Learn about the Disease Affecting Bruce Willis
Bruce Willis’ family put out a statement about his diagnosis with Frontotemporal dementia we thought it would be a good time to talk about this disease. It is a complicated disease, so we divided our chat about this illness into two podcasts. This week we will talk about what frontotemporal dementia does to the body and next week we will explore management of it.
In this Episode:
02:28 – Aboriginal Death Customs
06:30 – Recipe of the Week, Anzac Biscuits
08:14 – Frontotemporal Dementia (FTD)
25:11 – Nick Cave and the Red Hand Files
28:56 – Outro
What is Frontotemporal Dementia (FTD)?
Frontotemporal disorders (FTD), sometimes called frontotemporal dementia, are the result of damage to neurons in the frontal and temporal lobes of the brain. Many possible symptoms can result, including unusual behaviors, emotional problems, trouble communicating, difficulty with work, or difficulty with walking. FTD is rare and tends to occur at a younger age than other forms of dementia. Roughly 60% of people with FTD are 45 to 64 years old.
What is affected In Frontotemporal Dementia (FTD)?
In FTD, the Frontal and Temporal lobes are damaged and causes symptoms based on the areas affected.
The Frontal Lobe
The frontal lobe is in the front of the brain, and is involved in personality, decision-making, and sequencing tasks. Recognition of smell usually involves parts of the frontal lobe. The frontal lobe also contains Broca’s area, which is associated with speech ability. (Image ninds.nih.gov)
The Temporal Lobe
The temporal lobes are on either side of the brain, near the temples. At the top of each temporal lobe is an area responsible for receiving information from the ears. The underside of each temporal lobe plays a crucial role in forming and retrieving memories, including those associated with music. Other parts of this lobe seem to integrate memories and sensations of taste, sound, sight, and touch. They can also involve short-term memory, speech, and musical rhythm. (Image ninds.nih.gov)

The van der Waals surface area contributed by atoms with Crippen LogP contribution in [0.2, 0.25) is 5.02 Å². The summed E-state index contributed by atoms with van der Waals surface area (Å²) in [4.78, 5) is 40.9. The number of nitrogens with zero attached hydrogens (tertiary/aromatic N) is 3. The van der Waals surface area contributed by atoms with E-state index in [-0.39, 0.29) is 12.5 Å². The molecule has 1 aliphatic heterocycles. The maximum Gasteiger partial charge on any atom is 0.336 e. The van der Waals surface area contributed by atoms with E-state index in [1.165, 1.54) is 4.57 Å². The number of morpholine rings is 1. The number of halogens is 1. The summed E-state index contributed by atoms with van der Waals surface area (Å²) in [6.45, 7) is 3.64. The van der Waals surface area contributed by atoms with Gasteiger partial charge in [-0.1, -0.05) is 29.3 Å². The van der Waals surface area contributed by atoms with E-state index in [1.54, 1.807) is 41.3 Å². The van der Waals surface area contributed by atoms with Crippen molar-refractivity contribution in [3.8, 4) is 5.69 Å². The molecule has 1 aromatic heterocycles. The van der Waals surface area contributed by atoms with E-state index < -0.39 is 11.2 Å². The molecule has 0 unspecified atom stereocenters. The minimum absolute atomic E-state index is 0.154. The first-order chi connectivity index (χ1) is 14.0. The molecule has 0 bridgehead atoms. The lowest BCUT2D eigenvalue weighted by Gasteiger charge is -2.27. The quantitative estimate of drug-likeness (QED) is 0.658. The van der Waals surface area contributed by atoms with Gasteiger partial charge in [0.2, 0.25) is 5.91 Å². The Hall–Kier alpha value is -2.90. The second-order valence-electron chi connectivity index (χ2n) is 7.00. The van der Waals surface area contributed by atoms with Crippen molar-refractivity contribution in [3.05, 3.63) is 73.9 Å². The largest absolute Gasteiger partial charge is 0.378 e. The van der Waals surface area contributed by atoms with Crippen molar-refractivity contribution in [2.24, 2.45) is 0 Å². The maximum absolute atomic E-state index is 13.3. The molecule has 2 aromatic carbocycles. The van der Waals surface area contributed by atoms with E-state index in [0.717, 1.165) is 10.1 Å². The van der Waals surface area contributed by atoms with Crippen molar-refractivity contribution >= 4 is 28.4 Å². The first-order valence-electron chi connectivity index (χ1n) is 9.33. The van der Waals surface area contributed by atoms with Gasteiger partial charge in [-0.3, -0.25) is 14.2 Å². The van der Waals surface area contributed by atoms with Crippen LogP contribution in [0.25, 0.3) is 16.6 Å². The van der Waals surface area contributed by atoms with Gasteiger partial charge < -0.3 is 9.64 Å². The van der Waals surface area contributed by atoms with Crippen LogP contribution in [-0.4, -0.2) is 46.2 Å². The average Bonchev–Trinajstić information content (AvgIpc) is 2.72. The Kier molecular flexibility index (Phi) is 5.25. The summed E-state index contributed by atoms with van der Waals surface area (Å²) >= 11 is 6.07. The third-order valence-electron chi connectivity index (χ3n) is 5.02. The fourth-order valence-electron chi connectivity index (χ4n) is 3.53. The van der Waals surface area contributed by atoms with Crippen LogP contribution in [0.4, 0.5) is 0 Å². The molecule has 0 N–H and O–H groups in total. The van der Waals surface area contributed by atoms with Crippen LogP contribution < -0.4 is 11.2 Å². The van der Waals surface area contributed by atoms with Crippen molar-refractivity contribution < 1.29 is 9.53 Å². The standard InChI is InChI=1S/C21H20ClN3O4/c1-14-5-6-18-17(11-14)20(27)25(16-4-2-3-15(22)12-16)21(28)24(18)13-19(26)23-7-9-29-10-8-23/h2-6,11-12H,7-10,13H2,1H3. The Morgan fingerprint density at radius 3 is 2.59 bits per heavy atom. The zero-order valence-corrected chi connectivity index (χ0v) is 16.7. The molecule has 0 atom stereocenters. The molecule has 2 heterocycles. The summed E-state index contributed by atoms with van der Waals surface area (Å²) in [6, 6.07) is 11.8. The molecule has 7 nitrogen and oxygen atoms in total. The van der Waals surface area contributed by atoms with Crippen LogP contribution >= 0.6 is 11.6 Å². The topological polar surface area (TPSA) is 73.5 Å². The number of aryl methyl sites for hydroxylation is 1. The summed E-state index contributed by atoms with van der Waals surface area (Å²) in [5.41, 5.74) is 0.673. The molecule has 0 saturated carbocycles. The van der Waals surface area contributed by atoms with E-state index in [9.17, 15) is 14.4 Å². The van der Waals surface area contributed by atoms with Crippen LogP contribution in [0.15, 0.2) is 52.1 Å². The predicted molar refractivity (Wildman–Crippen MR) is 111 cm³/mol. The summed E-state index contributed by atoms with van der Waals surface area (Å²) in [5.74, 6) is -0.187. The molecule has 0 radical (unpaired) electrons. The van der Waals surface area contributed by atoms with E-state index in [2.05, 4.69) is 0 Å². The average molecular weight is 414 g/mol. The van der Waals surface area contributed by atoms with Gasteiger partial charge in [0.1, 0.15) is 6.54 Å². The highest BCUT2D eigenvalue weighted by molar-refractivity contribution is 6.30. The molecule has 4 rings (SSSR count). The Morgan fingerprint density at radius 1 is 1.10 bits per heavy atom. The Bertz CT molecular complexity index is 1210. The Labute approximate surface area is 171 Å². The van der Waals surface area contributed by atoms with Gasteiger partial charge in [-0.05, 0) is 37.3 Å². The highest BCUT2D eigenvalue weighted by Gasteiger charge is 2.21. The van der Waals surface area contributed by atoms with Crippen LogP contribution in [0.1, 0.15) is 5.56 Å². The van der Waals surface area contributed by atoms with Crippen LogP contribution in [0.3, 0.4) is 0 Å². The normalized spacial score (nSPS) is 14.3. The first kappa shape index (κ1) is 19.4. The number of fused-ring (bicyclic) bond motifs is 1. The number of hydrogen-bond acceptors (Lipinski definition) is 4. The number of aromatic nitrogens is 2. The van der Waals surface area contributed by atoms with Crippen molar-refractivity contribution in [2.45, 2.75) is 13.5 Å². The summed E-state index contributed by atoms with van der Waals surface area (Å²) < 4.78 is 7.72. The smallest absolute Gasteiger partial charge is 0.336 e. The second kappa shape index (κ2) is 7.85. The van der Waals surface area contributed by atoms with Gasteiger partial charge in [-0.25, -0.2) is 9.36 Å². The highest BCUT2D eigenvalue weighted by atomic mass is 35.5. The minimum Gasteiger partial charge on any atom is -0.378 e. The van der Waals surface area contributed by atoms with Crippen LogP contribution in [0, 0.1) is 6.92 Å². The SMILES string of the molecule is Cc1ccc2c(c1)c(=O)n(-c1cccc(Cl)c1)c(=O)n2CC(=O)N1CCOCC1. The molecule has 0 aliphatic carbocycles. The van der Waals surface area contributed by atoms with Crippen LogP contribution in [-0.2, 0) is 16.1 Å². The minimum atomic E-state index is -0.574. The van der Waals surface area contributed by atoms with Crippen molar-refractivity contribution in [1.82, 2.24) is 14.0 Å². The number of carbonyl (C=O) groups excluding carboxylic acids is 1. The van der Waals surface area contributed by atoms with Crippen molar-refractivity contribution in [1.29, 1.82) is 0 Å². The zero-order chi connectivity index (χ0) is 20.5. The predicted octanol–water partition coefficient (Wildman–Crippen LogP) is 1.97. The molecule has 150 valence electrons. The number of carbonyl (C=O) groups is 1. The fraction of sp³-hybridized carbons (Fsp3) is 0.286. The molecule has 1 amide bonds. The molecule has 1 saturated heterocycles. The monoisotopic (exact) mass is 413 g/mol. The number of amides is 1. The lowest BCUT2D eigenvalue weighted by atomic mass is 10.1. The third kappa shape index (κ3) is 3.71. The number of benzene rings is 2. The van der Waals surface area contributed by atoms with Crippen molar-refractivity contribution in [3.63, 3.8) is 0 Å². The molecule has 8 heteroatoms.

Listen as Marianne goes in depth into FTD and its many different forms. You can also check out the resources below for more information. Be sure to also tune in next week where we do Part 2 – how FTD is Managed.
- What Are Frontotemporal Disorders? Causes, Symptoms, and Treatment | National Institute on Aging (nih.gov)
- Brain Basics | NIH NIDH
- Wang, J., Wang, B., & Zhou, T. (2022). The Advance on Frontotemporal Dementia (FTD)’s Neuropathology and Molecular Genetics. Mediators of Inflammation, 1–6. https://doi-org.ezproxy.umgc.edu/10.1155/2022/5003902
Association for Frontotemporal Degeneration
- S1E48: Alzheimer’s Disease
- S1E16: Alzheimer Caregiving and Advocacy with Betsy Wurzel
- S1E49: What to expect during screening for memory loss
- S2E1: Lewy Body Disease
- S2E7: Nonpharmacological Management of Dementia
The Red Hand Files
Nick Cave is from Warracknabeal, a rural area of Victoria, Australia, and is a singer, songwriter, poet, lyricist, author, screenwriter, composer and occasional actor. Known for his baritone voice and for fronting the rock band Nick Cave and the Bad Seeds, Cave’s music is characterized by emotional intensity, a wide variety of influences and lyrical obsessions with death, religion, love and violence.
In 2015, Nick Cave and his family experienced the biggest tragedy of their lives. On July 14 of that year, Cave’s teenage son Arthur accidentally fell off a cliff in Brighton and died of the head injuries he sustained.
As part of his healing process he set up the Red Hand Files, a site where anyone can ask him anything with zero filters and moderation between the artist and the world. Charlie read a response to a woman woman named Cynthia wrote to musician and asked him how he deals with the death of his son, Arthur. This is how he responded: